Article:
The Cleveland Indians watched the 2018 World Series from home. If they’re going to make a run at the 2019 Fall Classic, they must learn from Boston and L.A.
After arguably the most unceremonious playoff exit in franchise history, the Cleveland Indians had a disappointing head start on the road to spring training. Now that the World Series is firmly in the rear view, it’s time to begin putting into action whatever plans the Indians’ top brass may have come up with over the last few weeks.
With a few key players hitting free agency (Michael Brantley, Andrew Miller, Cody Allen), a few more due arbitration raises (Francisco Lindor, Trevor Bauer), and a few more yet entering final guaranteed years of their contracts (Jason Kipnis, Edwin Encarnacion, Yonder Alonso), the Tribe’s front office personnel have their work cut out for them.
Chris Antonetti and company are going to have to get creative in order to conjure up payroll flexibility, and it seems unavoidable that the team will have to part with at least one of Kipnis, Encarnacion or Alonso in order to pull it off.
If and when the Indians find themselves able to break free from their financial restraints, the next item on their to-do list must be to finally fix the outfield. The Tribe’s outfield over the last few seasons has been a collection of fringe utility players, short-term trade acquisitions, unknown quantities, injury concerns and Michael Brantley. Several of the Indians’ outfielders since 2016 fall under more than one of these categories.
In order to understand why this simply won’t cut it in 2019, we don’t need to look much further than the vast expanses of grass at Fenway Park and Dodger Stadium, where two very different–yet equally effective–groups of outfielders just finished slugging it out for a World Series.
Killer B’s with killer gloves
On the American League side of things, the 2018 Boston Red Sox boasted one of the most elite defensive outfields the game has seen in quite some time. Andrew Benintendi, Jackie Bradley Jr. and Mookie Betts are all so proficient on defense that Alex Cora actually had a difficult time deciding how to fit “fourth outfielder” J.D. Martinez into the lineup when the Series moved to the National League venue.
He eventually elected to sacrifice Gold Glove defense in right field by allowing a guy who nearly won the Triple Crown to play there instead.
That, folks, is what they call a first-world problem.
In any case, the Red Sox were able to use Martinez primarily as a DH for most of the year prior to those games at Dodger Stadium, and that’s due in large part to the defensive prowess of the outfielders they already had in place.
It stands to reason that, with the emphasis being placed on launch angles and fly balls in this current phase of baseball, other teams will try to emulate what Boston has defensively in their outfield. That’ll be easier said than done, as players like Benintendi, Bradley Jr. and Betts don’t exactly grow on trees.
It’ll be especially difficult for a team with the budgetary restrictions the Indians are facing, which brings us to the National League representative in the 2018 Fall Classic.
While the World Series champions were able to roll predominantly with a trio of excellent outfielders throughout the season, the Dodgers had a different kind of weapon in their arsenal: outfield depth.
Los Angeles had six different players record at least 200 at-bats as outfielders throughout the regular season: Yasiel Puig, Cody Bellinger, Joc Pederson, Chris Taylor, Matt Kemp and Enrique Hernandez.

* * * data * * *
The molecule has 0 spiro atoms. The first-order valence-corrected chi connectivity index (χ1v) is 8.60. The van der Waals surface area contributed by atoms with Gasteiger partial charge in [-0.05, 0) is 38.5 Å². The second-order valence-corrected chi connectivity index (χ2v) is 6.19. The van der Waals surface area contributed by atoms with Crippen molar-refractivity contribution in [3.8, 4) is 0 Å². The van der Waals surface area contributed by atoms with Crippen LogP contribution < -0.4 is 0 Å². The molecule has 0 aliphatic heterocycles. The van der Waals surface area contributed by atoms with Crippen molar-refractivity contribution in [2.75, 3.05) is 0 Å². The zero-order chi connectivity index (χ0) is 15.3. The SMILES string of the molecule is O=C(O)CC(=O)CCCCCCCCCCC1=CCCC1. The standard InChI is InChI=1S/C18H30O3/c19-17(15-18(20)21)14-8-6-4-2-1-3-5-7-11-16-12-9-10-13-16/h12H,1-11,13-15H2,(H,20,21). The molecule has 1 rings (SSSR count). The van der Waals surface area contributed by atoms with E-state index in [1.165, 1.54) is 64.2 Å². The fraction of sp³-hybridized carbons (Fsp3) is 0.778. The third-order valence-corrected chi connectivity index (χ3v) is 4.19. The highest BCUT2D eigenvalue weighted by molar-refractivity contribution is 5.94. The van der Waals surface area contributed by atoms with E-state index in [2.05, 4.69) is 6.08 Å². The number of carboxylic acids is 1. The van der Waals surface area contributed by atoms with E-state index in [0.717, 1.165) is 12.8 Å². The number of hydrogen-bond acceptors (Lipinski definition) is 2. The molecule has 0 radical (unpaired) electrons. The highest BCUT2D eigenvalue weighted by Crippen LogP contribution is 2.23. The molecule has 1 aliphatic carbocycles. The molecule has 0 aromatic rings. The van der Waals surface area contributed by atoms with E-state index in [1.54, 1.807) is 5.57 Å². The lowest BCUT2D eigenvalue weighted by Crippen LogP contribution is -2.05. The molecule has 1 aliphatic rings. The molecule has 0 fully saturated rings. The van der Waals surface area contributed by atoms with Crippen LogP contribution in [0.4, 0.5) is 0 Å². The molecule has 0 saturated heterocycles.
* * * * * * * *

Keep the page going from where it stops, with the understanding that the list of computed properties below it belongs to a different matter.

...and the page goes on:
Bellinger, Taylor and Hernandez also recorded significant chunks of their at-bats from infield positions as well, but that doesn’t change the fact that Los Angeles had the unique ability to deploy two completely different outfields from one game to the next without sacrificing much offensively or defensively.
The argument can be made that the matchup splits that resulted from this depth prevented the players in question from getting into a groove in the World Series (the Dodgers started Games 1 and 2 with Bellinger on the bench against left-handed starters, for instance), but having this kind of flexibility in the first place provided Dave Roberts with options most managers don’t have.
It might be just as difficult to find a stable of five or six serviceable outfielders as it is to acquire three elite ones, but if the Indians want to shore up what has been a patchwork (at best) outfield this winter, the Dodgers’ model is probably the more realistic one to pursue.
In fact, it wouldn’t be the worst idea in the world for Antonetti to get on the phone with the Dodgers front office and see what the asking price is for guys like Pederson, Taylor or Hernandez.
The Tribe won’t be able to land any high-priced free agents to man the grass at Progressive Field, and unless they’re willing to mortgage their future on the trade market, it’s going to be difficult to pry any controllable stars from their respective teams. The Indians’ best bet, then, is to make crafty moves that fit their budget in order to wind up with a handful of productive players who can play the outfield regularly.
Regardless, the days of throwing Brantley out there and hoping for the best out of center and right need to be put just as far in the rear view as the disappointment of the ALDS–especially considering the high likelihood that Brantley isn’t even an option anymore.
The Indians have been able to divert attention away from the voids in their outfield for three consecutive seasons by being two-thirds of a complete team: they’ve had an exceptional infield and one of the best pitching staffs in baseball since 2016. What we learned from watching this World Series, however, is that two-thirds isn’t going to get it done.
If the Indians are going to be the last team standing in 2019, it’s not going to be because they disguised their flaws. It’s going to be because they eliminated them.